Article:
Bill increasing penalties for child porn advances

TRENTON – The Senate Judiciary Committee unanimously released a bill today that seeks to toughen the law battling child pornography, a bill one sponsor called the most important legislation the Senate will pass.

S2493 updates the statutes concerning child pornography and removes conflicts with federal law.

Also, this bill increases penalties for child pornography possession, manufacturing and distribution; and bases sentencing provisions on the number of items of child pornography involved, similar to federal law.

Attorney General Jeff Chiesa spoke before the committee about the need for the bill.

“I’m concerned that some offenders are exploiting loopholes and soft spots in our child pornography statutes to essentially ‘skate’ on serious offense, offenses that, were they prosecuted under federal law, would leave them facing more serious consequences,” he told the committee.

Chiesa provided one important example: In one case, a defendant pleaded guilty to a second-degree offense of distribution of child pornography, yet was treated as a third-degree offender for sentencing, and received three years in prison, rather than the five years that a second-degree crime merited.

Chiesa said that the task force officers had found this defendant in bed naked with his 9-year-old stepdaughter. On appeal, the defendant was eventually sentenced to five years.

The legislation, with bipartisan sponsorship of Republican Sen. Kevin O’Toole, and Democrats Senate President Steve Sweeney and Sen. Donald Norcross, would work to prevent such miscarriages of justice, he said.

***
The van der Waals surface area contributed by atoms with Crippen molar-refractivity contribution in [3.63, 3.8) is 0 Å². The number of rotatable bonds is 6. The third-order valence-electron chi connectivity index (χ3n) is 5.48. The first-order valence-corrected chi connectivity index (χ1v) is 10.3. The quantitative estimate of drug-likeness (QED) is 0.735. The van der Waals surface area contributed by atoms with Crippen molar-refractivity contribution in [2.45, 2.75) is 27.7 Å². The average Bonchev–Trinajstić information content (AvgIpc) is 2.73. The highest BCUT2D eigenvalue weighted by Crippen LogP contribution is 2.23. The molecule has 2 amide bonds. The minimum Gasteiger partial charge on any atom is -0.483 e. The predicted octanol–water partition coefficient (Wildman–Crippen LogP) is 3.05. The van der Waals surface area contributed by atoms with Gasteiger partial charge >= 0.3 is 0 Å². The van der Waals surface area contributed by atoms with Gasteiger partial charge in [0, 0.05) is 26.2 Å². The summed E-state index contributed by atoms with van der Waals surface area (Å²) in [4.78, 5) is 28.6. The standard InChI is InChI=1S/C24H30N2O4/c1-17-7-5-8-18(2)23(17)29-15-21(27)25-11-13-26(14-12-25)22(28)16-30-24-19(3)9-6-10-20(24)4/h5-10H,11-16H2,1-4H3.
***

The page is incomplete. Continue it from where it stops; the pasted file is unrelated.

Among other things, offenders would face mandatory minimum terms if convicted of distributing at least 25 child porn images; a first-time offender would receive at least five years, a repeat offender up to 10 years.

It would be a first-degree crime for anyone – not just a parent – for causing a child to take part in child pornography. Offenders would be subject to the No Early Release Act.

“I think we’d all agree that there are few acts more despicable than sexually exploiting children,’’ Chiesa said.

Co-sponsor O’Toole said “This is clearly the most important bill I’ve ever been involved with,” adding he was appalled at how criminals were taking advantage of loopholes.

He said this would be one of the toughest state laws in the county if enacted, adding there is no more important charge than protecting children.

“It’s the single worst crime committed,’’ he said. “It’s despicable, it’s disgusting.’’

A3740 is the identical bill in the Assembly.

The committee also advanced these nominations:

Joseph Coronato for Ocean County prosecutor, succeeding Marlene Lynch Ford who is returning to the bench;

Marlene Lynch Ford for Superior Court Judge, a former Ocean County prosecutor;

Alan G. Lesnewich of New Providence for Superior Court Judge;

And Linda E. Mallozzi of Union for Superior Court Judge.

The panel also passed these bills:

S645: Authorizes the court to credit an indigent person under certain circumstances.

The bill provides that when an indigent person is imprisoned as a result of a default on payment of a court-imposed financial obligation, the court may order that credit be given against the amount owed for each day of confinement.

The bill passed with Sen. Joe Kyrillos abstaining.

S1470: This bill amends the definition of “victim of domestic violence” to include any parent of an adopted child who has been subjected to domestic violence by a person whose parental rights towards the adopted child have been terminated. 

It passed unanimously.

Bill increasing penalties for child porn advances